Writing at Chad Vale

Intent

 

Chad Vale believes that the development of key skills in reading, writing, speaking and listening are critical to improving a child's life chances.

 

Teachers have high expectations for all children to achieve and enjoy English, model good written and spoken English and provide opportunities for children to use the skills they have acquired in a range of contexts.

 

Rich texts are at the heart of our teaching and a love for reading is promoted throughout the school via book fairs, library visits, visiting authors and daily sharing of stories. In addition to the direct teaching of writing, all children take part in productions, drama and role-play, public speaking, debates and regular group and paired discussions. Our ambition for our children is for them all to become articulate and effective communicators both verbally and in written communication.

Implementation

 

Teachers use inspirational ideas to engage children in their English work: providing memorable experiences and bringing topics to life. A creative approach to planning units of work is encouraged using drama, film, trips and hands-on activities as is a clear purpose and audience, either real or imagined, to launch a unit of work.

 

We value and celebrate diversity in culture and language, providing rich and relevant texts and topics to include and engage all learners.

 

Writing is taught using Jane Considine’s 'The Write Stuff' approach. This is used from Reception to the beginning of Year Six and brings a clarity to the mechanics and skills needed to be an effective writer. The highly visual ‘Writing Rainbow’ offers children a ‘toolkit’ to clearly develop the ‘Three Zones of Writing’ and become a resilient, successful and independent writer:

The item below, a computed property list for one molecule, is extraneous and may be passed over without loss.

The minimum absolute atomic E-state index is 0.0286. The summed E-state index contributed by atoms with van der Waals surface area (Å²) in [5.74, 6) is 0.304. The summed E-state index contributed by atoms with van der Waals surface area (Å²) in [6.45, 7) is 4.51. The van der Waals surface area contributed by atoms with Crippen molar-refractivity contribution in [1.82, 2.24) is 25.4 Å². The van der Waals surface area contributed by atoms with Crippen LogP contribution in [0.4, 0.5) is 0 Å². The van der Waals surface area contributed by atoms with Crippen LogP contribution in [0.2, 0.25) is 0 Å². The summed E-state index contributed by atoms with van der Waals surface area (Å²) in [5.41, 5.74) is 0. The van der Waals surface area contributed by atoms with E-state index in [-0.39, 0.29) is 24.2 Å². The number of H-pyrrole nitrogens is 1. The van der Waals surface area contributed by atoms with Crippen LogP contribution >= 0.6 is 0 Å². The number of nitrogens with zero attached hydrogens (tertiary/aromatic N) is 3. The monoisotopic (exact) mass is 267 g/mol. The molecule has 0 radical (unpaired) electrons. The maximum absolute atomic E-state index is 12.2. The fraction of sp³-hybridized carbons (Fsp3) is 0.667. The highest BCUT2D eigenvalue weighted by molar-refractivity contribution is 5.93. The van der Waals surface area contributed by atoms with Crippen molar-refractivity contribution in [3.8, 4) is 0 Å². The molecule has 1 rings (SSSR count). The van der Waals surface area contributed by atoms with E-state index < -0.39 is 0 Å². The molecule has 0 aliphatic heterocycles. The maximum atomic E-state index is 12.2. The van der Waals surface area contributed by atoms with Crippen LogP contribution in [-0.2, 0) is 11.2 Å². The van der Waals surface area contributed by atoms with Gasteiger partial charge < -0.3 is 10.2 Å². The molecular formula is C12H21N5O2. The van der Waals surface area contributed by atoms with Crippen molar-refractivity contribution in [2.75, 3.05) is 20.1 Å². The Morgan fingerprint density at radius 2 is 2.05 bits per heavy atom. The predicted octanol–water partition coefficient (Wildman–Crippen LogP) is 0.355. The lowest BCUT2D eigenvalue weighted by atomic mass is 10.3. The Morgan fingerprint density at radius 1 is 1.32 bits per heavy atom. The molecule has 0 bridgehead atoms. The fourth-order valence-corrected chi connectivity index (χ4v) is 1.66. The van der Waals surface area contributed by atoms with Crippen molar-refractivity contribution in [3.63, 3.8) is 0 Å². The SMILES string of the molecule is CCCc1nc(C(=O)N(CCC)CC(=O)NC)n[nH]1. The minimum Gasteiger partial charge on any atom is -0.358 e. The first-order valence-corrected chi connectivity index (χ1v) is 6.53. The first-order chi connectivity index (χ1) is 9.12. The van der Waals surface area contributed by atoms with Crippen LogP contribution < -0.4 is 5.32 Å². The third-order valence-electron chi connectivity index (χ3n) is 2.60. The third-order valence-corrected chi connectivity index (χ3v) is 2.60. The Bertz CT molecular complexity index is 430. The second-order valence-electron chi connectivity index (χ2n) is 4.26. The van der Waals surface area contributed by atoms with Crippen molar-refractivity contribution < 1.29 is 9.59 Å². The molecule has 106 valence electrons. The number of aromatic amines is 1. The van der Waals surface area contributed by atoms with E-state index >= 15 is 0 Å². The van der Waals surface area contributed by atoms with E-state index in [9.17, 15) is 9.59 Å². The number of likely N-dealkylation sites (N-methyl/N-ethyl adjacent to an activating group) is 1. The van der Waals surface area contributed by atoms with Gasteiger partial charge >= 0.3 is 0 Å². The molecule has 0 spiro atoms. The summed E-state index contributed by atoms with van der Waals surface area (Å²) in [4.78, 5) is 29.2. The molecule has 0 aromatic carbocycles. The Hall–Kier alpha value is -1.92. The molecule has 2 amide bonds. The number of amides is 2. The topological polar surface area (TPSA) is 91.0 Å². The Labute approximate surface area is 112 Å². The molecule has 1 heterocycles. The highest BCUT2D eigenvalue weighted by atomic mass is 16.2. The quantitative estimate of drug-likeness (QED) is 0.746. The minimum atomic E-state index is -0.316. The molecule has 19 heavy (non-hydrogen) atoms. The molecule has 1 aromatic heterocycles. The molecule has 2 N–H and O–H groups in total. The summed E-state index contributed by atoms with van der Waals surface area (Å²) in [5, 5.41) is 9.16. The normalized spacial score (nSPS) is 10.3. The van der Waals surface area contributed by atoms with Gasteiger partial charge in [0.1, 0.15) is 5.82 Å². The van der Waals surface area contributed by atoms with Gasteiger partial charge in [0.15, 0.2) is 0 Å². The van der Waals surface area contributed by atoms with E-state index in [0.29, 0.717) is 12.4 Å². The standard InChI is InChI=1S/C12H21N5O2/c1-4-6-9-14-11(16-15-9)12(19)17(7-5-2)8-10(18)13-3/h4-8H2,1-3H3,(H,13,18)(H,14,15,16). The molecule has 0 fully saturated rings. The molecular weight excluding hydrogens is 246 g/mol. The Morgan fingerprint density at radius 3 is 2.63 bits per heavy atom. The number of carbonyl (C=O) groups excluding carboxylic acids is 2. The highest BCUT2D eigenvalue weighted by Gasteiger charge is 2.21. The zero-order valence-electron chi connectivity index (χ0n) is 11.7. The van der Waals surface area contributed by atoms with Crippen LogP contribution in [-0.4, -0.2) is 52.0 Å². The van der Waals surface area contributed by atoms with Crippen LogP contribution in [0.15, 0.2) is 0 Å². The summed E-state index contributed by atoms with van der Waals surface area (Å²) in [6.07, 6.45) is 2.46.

Useful Downloads

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As children progress through the school, they will build on their bank of writing skills and techniques as well as developing ambitious vocabulary.

 

We focus on texts from a wide and diverse range of both fiction and non-fiction genres. Children are encouraged to magpie and build on ideas from well-loved tales, creating their own story plots and characters.

 

Lessons are exciting, dynamic and engaging, drawing on multi-sensory methods to ensure that all children can access the learning regardless of age or ability. Teacher modelling and demonstration of the writing process is key. As part of the teaching sequence, teachers plan experience days; sentence stacking lessons and independent writing sequences.  Experience days immerse children in relevant experiences linked to their writing and drench them in vocabulary linked to the lenses in 'The Writing Rainbow'.  From the experience days, children use and apply vocabulary in the sentence stacking lessons which includes words, grammar, sentences and text activities.

 

Following the scaffolded ‘sentence stacking’ stage of the process, the children draft, edit, redraft and produce a final, independent piece of work. Wherever possible, we link writing genres to current year group topics to provide stimulus and inspiration for writing with relevant tasks that engage the children and provide a clear purpose.